“Having Our Say,” incisively adapted and staged by Emily Mann from the bestselling volume of reminiscences by the Delany sisters, is a warming theatrical event, heightened by exquisite tandem acting.
The remarkable odyssey of “Sweet Sadie” (Gloria Foster) and “Queen Bessie” (Mary Alice), who have survived a century and then some, has become a two-character play which at first impression is little more than front-porch wisdom, rocking-chair philosophy and lap-slapping humor. It’s like turning the pages of a dusty old family photo album. But as the evening takes shape, it becomes infinitely more rewarding.
Sadie and Bessie Delany were the second and third children of 10, born to a slave who became an Episcopal bishop, and a mixed-race mother. Sadie became the first black woman to teach domestic science in the New York City school system, and Bessie began a dental practice in Harlem in 1925. Their story is a compelling one, beginning with a detailed examination of the family tree, accented by daguerreotype-like visuals that draw the audience into a picturesque , modest life of family unity in the long-ago rural South.
Act two comes face to face with the bitter era of Jim Crow, brutal lynchings and segregation. The new epoch begins for a youthful, innocent Bessie at a local soda fountain, and for a defiant Sadie in a shoe store. The final act is a reflective backward glance at the modest and comforting life the sisters made for themselves. They never married, noting “husbands would have worried us to death,” but boast of witnessing Halley’s comet not once, but twice. There is praise for Jimmy Carter and Martin Luther King Jr., and scorn for Clarence Thomas, not to mention a tasteless swipe at Dan Quayle.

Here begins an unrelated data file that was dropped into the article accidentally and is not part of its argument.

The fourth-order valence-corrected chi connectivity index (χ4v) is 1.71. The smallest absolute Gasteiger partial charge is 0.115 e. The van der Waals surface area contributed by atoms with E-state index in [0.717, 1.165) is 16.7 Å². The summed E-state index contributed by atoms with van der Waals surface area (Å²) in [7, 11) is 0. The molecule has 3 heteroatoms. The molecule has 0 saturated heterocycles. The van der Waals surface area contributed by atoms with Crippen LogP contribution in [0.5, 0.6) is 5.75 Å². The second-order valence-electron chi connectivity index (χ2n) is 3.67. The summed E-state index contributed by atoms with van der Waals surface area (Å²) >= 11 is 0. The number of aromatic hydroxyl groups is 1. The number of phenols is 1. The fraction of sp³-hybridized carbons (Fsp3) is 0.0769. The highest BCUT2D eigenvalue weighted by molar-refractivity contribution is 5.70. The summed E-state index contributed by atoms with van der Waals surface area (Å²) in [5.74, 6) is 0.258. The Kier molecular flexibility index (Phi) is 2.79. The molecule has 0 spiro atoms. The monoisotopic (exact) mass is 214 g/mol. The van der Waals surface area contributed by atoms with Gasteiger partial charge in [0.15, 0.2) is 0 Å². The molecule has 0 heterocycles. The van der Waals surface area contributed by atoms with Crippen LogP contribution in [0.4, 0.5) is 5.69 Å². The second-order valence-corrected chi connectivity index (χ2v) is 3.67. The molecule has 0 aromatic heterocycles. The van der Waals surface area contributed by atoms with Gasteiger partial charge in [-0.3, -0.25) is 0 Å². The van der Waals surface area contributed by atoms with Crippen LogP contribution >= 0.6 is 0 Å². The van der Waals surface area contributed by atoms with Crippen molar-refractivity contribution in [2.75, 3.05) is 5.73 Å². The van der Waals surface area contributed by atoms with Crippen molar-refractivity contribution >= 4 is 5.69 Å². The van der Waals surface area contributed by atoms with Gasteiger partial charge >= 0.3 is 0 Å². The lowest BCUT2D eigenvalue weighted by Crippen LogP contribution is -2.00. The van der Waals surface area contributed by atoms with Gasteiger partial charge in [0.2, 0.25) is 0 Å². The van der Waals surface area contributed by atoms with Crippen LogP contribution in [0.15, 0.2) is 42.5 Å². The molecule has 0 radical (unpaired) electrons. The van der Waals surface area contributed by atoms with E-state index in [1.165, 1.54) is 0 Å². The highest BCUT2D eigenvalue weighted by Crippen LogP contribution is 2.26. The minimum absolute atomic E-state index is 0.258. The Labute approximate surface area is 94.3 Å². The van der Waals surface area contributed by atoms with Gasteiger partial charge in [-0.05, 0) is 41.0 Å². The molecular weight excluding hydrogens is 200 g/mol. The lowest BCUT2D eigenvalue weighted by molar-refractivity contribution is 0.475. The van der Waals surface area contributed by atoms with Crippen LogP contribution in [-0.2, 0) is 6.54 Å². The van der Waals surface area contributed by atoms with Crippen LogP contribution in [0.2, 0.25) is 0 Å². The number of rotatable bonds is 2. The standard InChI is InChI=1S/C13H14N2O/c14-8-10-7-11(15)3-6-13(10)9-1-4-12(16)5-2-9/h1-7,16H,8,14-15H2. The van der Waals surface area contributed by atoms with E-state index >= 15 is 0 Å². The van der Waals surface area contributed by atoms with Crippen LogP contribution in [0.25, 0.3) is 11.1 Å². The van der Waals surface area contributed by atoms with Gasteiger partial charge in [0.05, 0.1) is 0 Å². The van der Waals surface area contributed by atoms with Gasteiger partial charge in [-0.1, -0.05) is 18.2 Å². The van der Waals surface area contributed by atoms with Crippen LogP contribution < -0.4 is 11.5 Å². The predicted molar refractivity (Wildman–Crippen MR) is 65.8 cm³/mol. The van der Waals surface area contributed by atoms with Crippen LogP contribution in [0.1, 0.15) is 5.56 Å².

The sinking of the Titanic, two world wars and the civil rights movement are all touched upon. What gives the play such encompassing force is not just the narrative of two proud “colored maiden ladies,” but the enchanting performances by Foster and Alice.
Foster’s Sadie, all “molasses and sugar,” is a performance of elegance and honesty. An aborted courtship, the death of her beloved mother and a confrontation with hostile youths are related with stunning sensitivity and grit. Alice’s Bessie, the “vinegar and spice” of the pair, provides feisty contrast. Stubborn, outspoken and quick to anger, she laces the action with down-home humor and anecdotal charm.
Thomas Lynch’s simple set focuses upon a sitting room that revolves into a dining area and kitchen, framed by a panoramic screen that provides a sprawling canvas for visual studies of family, the rural South and a bustling Harlem in the ’30s. An unobtrusive and subtly plaintive musical motif leads the scene changes.
“Having Our Say” is a tad lengthy, but the afterglow is rewarding.